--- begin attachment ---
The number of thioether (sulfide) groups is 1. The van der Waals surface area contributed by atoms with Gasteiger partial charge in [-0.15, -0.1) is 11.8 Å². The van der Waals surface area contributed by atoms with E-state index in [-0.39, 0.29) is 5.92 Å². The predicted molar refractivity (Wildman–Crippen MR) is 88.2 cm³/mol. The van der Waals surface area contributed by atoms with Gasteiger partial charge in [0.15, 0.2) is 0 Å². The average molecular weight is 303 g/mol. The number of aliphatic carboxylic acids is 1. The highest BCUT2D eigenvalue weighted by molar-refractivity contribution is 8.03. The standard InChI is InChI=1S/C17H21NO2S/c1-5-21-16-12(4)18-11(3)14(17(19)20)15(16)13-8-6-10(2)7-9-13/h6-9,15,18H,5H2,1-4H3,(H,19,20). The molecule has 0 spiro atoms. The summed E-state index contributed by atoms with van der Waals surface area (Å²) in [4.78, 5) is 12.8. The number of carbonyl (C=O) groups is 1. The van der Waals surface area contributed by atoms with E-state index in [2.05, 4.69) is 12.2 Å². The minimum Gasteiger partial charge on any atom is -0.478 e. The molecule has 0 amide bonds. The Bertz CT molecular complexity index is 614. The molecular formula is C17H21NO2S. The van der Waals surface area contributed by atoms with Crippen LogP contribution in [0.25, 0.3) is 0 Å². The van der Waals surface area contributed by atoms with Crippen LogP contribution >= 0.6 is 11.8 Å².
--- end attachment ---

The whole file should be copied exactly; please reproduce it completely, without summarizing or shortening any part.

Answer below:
The number of thioether (sulfide) groups is 1. The van der Waals surface area contributed by atoms with Gasteiger partial charge in [-0.15, -0.1) is 11.8 Å². The van der Waals surface area contributed by atoms with E-state index in [-0.39, 0.29) is 5.92 Å². The predicted molar refractivity (Wildman–Crippen MR) is 88.2 cm³/mol. The van der Waals surface area contributed by atoms with Gasteiger partial charge in [0.15, 0.2) is 0 Å². The average molecular weight is 303 g/mol. The number of aliphatic carboxylic acids is 1. The highest BCUT2D eigenvalue weighted by molar-refractivity contribution is 8.03. The standard InChI is InChI=1S/C17H21NO2S/c1-5-21-16-12(4)18-11(3)14(17(19)20)15(16)13-8-6-10(2)7-9-13/h6-9,15,18H,5H2,1-4H3,(H,19,20). The molecule has 0 spiro atoms. The summed E-state index contributed by atoms with van der Waals surface area (Å²) in [4.78, 5) is 12.8. The number of carbonyl (C=O) groups is 1. The van der Waals surface area contributed by atoms with E-state index in [2.05, 4.69) is 12.2 Å². The minimum Gasteiger partial charge on any atom is -0.478 e. The molecule has 0 amide bonds. The Bertz CT molecular complexity index is 614. The molecular formula is C17H21NO2S. The van der Waals surface area contributed by atoms with Crippen LogP contribution in [0.25, 0.3) is 0 Å². The van der Waals surface area contributed by atoms with Crippen LogP contribution >= 0.6 is 11.8 Å².